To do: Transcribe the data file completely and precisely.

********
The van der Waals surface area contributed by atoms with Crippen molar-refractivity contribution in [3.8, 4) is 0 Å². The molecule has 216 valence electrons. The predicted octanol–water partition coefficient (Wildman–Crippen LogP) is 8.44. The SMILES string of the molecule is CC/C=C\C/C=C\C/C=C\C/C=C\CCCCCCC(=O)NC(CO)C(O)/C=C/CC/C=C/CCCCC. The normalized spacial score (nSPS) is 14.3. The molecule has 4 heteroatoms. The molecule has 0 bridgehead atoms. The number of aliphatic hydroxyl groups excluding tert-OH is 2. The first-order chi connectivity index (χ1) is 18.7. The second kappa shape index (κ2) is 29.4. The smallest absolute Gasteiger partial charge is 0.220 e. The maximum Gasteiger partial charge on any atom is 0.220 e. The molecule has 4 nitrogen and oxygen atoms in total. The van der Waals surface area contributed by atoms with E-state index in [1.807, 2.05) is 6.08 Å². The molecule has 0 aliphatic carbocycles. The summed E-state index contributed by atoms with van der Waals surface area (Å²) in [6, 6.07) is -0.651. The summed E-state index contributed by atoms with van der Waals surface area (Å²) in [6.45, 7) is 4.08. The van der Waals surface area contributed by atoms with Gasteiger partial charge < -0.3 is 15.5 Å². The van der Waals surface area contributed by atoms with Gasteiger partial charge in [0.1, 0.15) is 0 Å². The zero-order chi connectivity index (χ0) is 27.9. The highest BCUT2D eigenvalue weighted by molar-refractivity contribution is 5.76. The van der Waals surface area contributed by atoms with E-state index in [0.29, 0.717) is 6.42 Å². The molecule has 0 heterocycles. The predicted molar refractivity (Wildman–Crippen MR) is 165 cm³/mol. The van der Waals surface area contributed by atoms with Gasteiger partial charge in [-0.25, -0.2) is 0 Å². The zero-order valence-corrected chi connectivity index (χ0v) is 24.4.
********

The van der Waals surface area contributed by atoms with Crippen molar-refractivity contribution in [3.8, 4) is 0 Å². The molecule has 216 valence electrons. The predicted octanol–water partition coefficient (Wildman–Crippen LogP) is 8.44. The SMILES string of the molecule is CC/C=C\C/C=C\C/C=C\C/C=C\CCCCCCC(=O)NC(CO)C(O)/C=C/CC/C=C/CCCCC. The normalized spacial score (nSPS) is 14.3. The molecule has 4 heteroatoms. The molecule has 0 bridgehead atoms. The number of aliphatic hydroxyl groups excluding tert-OH is 2. The first-order chi connectivity index (χ1) is 18.7. The second kappa shape index (κ2) is 29.4. The smallest absolute Gasteiger partial charge is 0.220 e. The maximum Gasteiger partial charge on any atom is 0.220 e. The molecule has 4 nitrogen and oxygen atoms in total. The van der Waals surface area contributed by atoms with E-state index in [1.807, 2.05) is 6.08 Å². The molecule has 0 aliphatic carbocycles. The summed E-state index contributed by atoms with van der Waals surface area (Å²) in [6, 6.07) is -0.651. The summed E-state index contributed by atoms with van der Waals surface area (Å²) in [6.45, 7) is 4.08. The van der Waals surface area contributed by atoms with Gasteiger partial charge < -0.3 is 15.5 Å². The van der Waals surface area contributed by atoms with Gasteiger partial charge in [0.1, 0.15) is 0 Å². The zero-order chi connectivity index (χ0) is 27.9. The highest BCUT2D eigenvalue weighted by molar-refractivity contribution is 5.76. The van der Waals surface area contributed by atoms with E-state index in [0.29, 0.717) is 6.42 Å². The molecule has 0 heterocycles. The predicted molar refractivity (Wildman–Crippen MR) is 165 cm³/mol. The van der Waals surface area contributed by atoms with Gasteiger partial charge in [-0.25, -0.2) is 0 Å². The zero-order valence-corrected chi connectivity index (χ0v) is 24.4.